Mere weeks after her departure from Tijuana darlings Mint Field, Amor Amezcua has unveiled “Blessed With Angels,” the latest single from her elegant, brooding solo project, Myuné. A stark contrast to her former band, Myuné sounds more akin to a gothic intersection between Grimes, Massive Attack and Mueran Humanos — presenting a track that drips with creeping industrial production and envelops Amezcua’s droning, hypnotic vocals. -Richard Villegas
Letón Pé - "¿Klk Tú Bebe?"
How to explain the frothiness of Letón Pé’s voice? Well, the Dominican singer has a tenor that recalls quickly-poured champagne, giving off an effervescent quality to her song. Meanwhile, Madrid-based producer PIEK locates her pop-primed vocal stylings within a bouncy neo-urbano beat, flirty to the nth degree. -Caitlin Donohue
Budapest - “Young Ghost”
“Young Ghost,” the latest track by Peruvian band Budapest, is an enigma. It floats above the ground with an icy production and glimmers with the sound of plucked charango strings, whereas Giuliana Origgi’s voice is a faint memory that we’re trying to grasp. It has the ghostly features of its title, and when it ends, we’re left melancholic and contemplative. -Cheky
Pblopvlo - "Erosión"
At the dawn of the new millennium’s third decade, there are hardly any cool futuristic perks for us to make our life more enjoyable, although Chilean producer Pblopvlo’s music can qualify as one of the few in our dumpster fire reality. Like a standout cut from a hip-hop beat tape in the Mad Max universe (where Arca is our queen supreme,) “Erosión” pops, grooves, bangs, and even soothes with its ever-changing soundscape — all in a way that will feel both alien and natural to your ears. -Marcos Hassan
Klik & Frik - "Refugio"
Latin electronic heads might know Rafa Caivano and Lisandro Sona from their work as the Argentinian duo Frikstailers. Their forays into electro-cumbia have brought them on world tours, and to appearances on Modeselektor and Mad Decent projects. This time, the two have continued experimenting with the Klik & Frik moniker — one they debuted in 2013 with a traditional project at Red Bull Music Academy. Their latest track, “Refugio,” features an Andean quenacho flute, and aptly portrays the pair’s talent for more subtle composition. -Caitlin Donohue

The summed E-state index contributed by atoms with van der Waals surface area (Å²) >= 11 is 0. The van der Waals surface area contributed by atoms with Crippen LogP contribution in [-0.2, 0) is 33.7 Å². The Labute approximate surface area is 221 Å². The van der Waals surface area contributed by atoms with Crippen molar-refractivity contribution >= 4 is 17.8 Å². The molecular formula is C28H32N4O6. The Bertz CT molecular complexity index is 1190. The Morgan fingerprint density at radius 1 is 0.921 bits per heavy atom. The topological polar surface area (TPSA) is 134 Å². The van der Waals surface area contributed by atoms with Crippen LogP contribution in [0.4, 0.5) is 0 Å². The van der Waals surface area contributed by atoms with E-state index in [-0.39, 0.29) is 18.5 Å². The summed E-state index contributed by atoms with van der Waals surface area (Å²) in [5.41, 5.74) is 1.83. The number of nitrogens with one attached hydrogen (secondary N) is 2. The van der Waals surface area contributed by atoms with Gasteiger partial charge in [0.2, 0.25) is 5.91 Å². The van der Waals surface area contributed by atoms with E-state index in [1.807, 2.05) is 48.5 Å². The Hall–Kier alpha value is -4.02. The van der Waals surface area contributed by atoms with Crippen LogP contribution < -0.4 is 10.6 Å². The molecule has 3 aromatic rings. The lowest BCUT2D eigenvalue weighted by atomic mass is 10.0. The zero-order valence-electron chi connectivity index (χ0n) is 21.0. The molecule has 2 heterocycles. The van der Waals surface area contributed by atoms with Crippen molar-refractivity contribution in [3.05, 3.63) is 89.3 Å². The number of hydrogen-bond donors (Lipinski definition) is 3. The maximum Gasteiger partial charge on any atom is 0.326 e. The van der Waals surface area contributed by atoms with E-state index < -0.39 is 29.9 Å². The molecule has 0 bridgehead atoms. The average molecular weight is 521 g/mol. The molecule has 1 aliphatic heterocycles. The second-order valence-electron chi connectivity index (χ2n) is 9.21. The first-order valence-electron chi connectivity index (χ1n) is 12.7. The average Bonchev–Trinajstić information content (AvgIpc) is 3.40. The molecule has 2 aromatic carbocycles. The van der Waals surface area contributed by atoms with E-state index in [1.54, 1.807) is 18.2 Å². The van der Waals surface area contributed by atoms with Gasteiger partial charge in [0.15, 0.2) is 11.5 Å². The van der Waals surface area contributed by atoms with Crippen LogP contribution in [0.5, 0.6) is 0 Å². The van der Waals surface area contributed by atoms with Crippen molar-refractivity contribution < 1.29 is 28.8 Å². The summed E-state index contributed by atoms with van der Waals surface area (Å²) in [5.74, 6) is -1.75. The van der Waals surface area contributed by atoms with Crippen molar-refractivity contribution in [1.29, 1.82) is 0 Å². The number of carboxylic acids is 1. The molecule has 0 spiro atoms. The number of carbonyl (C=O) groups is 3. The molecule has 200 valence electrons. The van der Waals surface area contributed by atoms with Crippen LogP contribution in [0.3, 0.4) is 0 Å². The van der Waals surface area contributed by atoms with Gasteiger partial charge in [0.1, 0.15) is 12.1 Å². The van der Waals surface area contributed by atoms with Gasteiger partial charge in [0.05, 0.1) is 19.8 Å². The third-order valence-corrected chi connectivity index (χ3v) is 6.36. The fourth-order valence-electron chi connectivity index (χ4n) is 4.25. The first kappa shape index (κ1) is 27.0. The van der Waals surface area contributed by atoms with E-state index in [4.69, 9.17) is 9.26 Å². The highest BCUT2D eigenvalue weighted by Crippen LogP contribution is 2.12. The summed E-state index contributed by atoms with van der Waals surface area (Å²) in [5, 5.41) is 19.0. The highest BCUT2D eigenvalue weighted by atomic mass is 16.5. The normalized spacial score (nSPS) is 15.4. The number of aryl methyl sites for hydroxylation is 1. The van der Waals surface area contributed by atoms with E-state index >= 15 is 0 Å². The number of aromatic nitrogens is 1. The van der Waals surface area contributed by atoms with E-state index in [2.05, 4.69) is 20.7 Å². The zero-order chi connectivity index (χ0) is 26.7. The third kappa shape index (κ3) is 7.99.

Alaina Castillo - "No Importa"
Today marked the debut record drop for Houston singer, Alaina Castillo. Antisocial Butterfly is an R&B moment for fans prepped by Castillo’s previous singer-guitarist covers of pop’s reigning it girls — from Ariana Grande to Billie Eilish. Lead single “No Importa” is an upbeat anthem for those truly uninterested in the chisme chorus this weekend. -Caitlin Donohue
Mediopicky - "Flipa"
Another week, another banger from this impressive underground producer, Mediopicky. The Dominican urbano beatmaker is going on a streak, and that means more bangers that should be popping everywhere. “Flipa” has a crispy beat that switches between anti-shopping-mall house beats and high-speed dembow, while the vocals function as prompts for your ass to follow intricate choreographies. Get with it so you can brag that you were getting down to Mediopicky before he blows up like a supernova. -Marcos Hassan
DRIMS - “Estoy”
Mexico City youngsters DRIMS took the ‘80s route on their new single “Estoy,” an upbeat throwback pop jam that instantly brings a smile to our faces. Guitars jangle, synths sparkle, and the bassline grooves, all while Alex Alanís sings about messing up a relationship. Yet by the song’s end, he shakes off the guilt and reemerges well and ready to love again. -Cheky